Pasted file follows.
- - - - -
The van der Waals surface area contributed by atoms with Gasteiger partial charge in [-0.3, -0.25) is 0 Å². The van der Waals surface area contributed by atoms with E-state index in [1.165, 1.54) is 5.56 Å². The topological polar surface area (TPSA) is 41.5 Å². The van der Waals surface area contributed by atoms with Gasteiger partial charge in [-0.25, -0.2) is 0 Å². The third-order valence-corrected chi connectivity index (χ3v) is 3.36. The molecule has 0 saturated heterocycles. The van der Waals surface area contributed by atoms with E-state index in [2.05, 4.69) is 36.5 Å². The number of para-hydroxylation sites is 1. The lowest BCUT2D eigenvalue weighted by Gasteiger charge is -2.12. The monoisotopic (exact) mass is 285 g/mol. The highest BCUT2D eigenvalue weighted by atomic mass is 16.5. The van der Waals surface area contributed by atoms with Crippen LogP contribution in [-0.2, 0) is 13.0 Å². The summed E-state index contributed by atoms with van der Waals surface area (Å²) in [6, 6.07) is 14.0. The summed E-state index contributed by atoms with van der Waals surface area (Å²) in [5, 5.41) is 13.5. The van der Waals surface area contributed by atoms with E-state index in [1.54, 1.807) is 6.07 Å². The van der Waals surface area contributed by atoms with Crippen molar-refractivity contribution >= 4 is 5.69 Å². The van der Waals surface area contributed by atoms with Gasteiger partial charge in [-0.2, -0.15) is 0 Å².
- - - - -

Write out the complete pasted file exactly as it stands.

The van der Waals surface area contributed by atoms with Gasteiger partial charge in [-0.3, -0.25) is 0 Å². The van der Waals surface area contributed by atoms with E-state index in [1.165, 1.54) is 5.56 Å². The topological polar surface area (TPSA) is 41.5 Å². The van der Waals surface area contributed by atoms with Gasteiger partial charge in [-0.25, -0.2) is 0 Å². The third-order valence-corrected chi connectivity index (χ3v) is 3.36. The molecule has 0 saturated heterocycles. The van der Waals surface area contributed by atoms with E-state index in [2.05, 4.69) is 36.5 Å². The number of para-hydroxylation sites is 1. The lowest BCUT2D eigenvalue weighted by Gasteiger charge is -2.12. The monoisotopic (exact) mass is 285 g/mol. The highest BCUT2D eigenvalue weighted by atomic mass is 16.5. The van der Waals surface area contributed by atoms with Crippen LogP contribution in [-0.2, 0) is 13.0 Å². The summed E-state index contributed by atoms with van der Waals surface area (Å²) in [6, 6.07) is 14.0. The summed E-state index contributed by atoms with van der Waals surface area (Å²) in [5, 5.41) is 13.5. The van der Waals surface area contributed by atoms with E-state index in [1.54, 1.807) is 6.07 Å². The van der Waals surface area contributed by atoms with Crippen molar-refractivity contribution >= 4 is 5.69 Å². The van der Waals surface area contributed by atoms with Gasteiger partial charge in [-0.2, -0.15) is 0 Å².